The DfE is responsible for education and children’s services in England. We work to achieve a highly educated society in which opportunity is equal for children and young people, no matter what their background or family circumstances. One such area we do this is by attracting high-quality graduates into teaching.
To help attract high-quality graduates with the potential to be exceptional teachers, a range of tax-free bursaries or prestigious scholarships of £30,000* are available to train as a physics teacher. There’s even support in place before you apply - when you register with DfE’s Get Into Teaching website, you could receive free tailored advice from a teaching expert throughout the application process.
Teaching is a rewarding profession in more ways than one, offering attractive starting salaries, fantastic career prospects, development opportunities and generous financial benefits to train. There are a number of training options available to you depending on your personal circumstances, qualifications and the subject age group you want to teach:
Across England, there are school-led training options for those who want hands-on training in a school. On a school-led training course, you’ll get the chance to learn on the job in at least two schools, learning from experienced colleagues and putting your new skills into practice from day one.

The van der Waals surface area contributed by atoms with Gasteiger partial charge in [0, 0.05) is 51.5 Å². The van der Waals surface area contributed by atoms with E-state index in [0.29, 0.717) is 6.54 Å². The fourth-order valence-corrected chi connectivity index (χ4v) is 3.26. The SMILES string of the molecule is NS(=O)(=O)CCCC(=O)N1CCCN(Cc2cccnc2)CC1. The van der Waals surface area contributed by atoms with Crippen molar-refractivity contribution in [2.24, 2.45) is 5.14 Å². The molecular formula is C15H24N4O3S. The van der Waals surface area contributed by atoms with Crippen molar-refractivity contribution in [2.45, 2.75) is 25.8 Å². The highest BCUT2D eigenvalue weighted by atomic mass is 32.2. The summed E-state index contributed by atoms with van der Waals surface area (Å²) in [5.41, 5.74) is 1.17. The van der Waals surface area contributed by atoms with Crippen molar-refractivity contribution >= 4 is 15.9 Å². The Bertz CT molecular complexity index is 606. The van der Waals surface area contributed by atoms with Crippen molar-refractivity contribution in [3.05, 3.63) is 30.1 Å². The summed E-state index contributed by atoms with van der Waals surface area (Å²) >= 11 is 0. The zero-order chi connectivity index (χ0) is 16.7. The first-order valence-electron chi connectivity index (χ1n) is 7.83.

Universities and colleges offer teacher training courses for both graduates and undergraduates. If you want your teacher training to be based at a university, this is the option for you.
Postgraduate courses run full-time over one year or part-time over two years. Your training will include spending time at your university or college, working with other trainees and being taught by university colleagues.
You’ll also spend plenty of time in your placement schools – a minimum of 24 weeks. This will help you develop your practical teaching skills and ability to manage and plan classes effectively.
Most school-led and all post-graduate university-led courses include a post-graduate certificate in education (PGCE), a professional qualification you can gain while training towards qualified teacher status. You should check the exact details of individual courses on UCAS Teacher Training.
Now is a great time to train to teach physics. It’s becoming increasingly popular with students and great physics teachers are in demand. You’ll also be working alongside the most talented people in teaching - many trainee physics teachers have a 2:1 or first.
Applications for teacher training in 2017 are now open – register with Get Into Teaching to access free support to make a successful application.
When you register, you’ll receive support which includes:
- dedicated one-to-one support from an experienced teaching expert throughout your teacher training application
- help with arranging school experience
- valuable interview tips to help you stand out from the crowd
- guidance on booking and passing the professional skills tests
Closing date: Various
*Conditions apply. Visit education.gov.uk/teachconditions